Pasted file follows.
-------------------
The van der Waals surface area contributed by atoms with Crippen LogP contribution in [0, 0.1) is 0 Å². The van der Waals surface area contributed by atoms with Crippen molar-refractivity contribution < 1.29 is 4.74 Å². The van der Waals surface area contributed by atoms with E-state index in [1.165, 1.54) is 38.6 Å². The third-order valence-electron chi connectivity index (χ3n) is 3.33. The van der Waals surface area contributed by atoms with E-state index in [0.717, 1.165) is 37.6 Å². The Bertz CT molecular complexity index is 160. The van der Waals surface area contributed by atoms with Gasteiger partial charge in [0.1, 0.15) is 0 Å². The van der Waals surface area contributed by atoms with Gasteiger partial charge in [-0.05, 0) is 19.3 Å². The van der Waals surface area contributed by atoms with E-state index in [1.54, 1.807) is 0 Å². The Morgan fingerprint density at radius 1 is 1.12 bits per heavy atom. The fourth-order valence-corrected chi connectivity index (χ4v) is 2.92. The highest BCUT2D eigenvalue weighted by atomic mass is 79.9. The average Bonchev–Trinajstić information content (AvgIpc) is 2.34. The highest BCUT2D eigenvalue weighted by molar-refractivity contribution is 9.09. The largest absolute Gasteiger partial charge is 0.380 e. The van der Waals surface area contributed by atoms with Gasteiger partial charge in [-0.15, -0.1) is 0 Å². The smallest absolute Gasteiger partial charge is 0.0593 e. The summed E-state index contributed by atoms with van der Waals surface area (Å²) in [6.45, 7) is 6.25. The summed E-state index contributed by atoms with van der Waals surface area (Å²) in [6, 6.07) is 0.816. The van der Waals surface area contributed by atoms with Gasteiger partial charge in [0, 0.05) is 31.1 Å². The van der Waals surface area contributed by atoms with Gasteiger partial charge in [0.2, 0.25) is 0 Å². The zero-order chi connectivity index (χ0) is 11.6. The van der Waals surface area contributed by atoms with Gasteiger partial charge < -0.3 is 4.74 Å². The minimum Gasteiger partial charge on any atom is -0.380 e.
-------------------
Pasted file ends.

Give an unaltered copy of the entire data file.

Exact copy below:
The van der Waals surface area contributed by atoms with Crippen LogP contribution in [0, 0.1) is 0 Å². The van der Waals surface area contributed by atoms with Crippen molar-refractivity contribution < 1.29 is 4.74 Å². The van der Waals surface area contributed by atoms with E-state index in [1.165, 1.54) is 38.6 Å². The third-order valence-electron chi connectivity index (χ3n) is 3.33. The van der Waals surface area contributed by atoms with E-state index in [0.717, 1.165) is 37.6 Å². The Bertz CT molecular complexity index is 160. The van der Waals surface area contributed by atoms with Gasteiger partial charge in [0.1, 0.15) is 0 Å². The van der Waals surface area contributed by atoms with Gasteiger partial charge in [-0.05, 0) is 19.3 Å². The van der Waals surface area contributed by atoms with E-state index in [1.54, 1.807) is 0 Å². The Morgan fingerprint density at radius 1 is 1.12 bits per heavy atom. The fourth-order valence-corrected chi connectivity index (χ4v) is 2.92. The highest BCUT2D eigenvalue weighted by atomic mass is 79.9. The average Bonchev–Trinajstić information content (AvgIpc) is 2.34. The highest BCUT2D eigenvalue weighted by molar-refractivity contribution is 9.09. The largest absolute Gasteiger partial charge is 0.380 e. The van der Waals surface area contributed by atoms with Gasteiger partial charge in [-0.15, -0.1) is 0 Å². The smallest absolute Gasteiger partial charge is 0.0593 e. The summed E-state index contributed by atoms with van der Waals surface area (Å²) in [6.45, 7) is 6.25. The summed E-state index contributed by atoms with van der Waals surface area (Å²) in [6, 6.07) is 0.816. The van der Waals surface area contributed by atoms with Gasteiger partial charge in [0, 0.05) is 31.1 Å². The van der Waals surface area contributed by atoms with Gasteiger partial charge in [0.2, 0.25) is 0 Å². The zero-order chi connectivity index (χ0) is 11.6. The van der Waals surface area contributed by atoms with Gasteiger partial charge < -0.3 is 4.74 Å². The minimum Gasteiger partial charge on any atom is -0.380 e.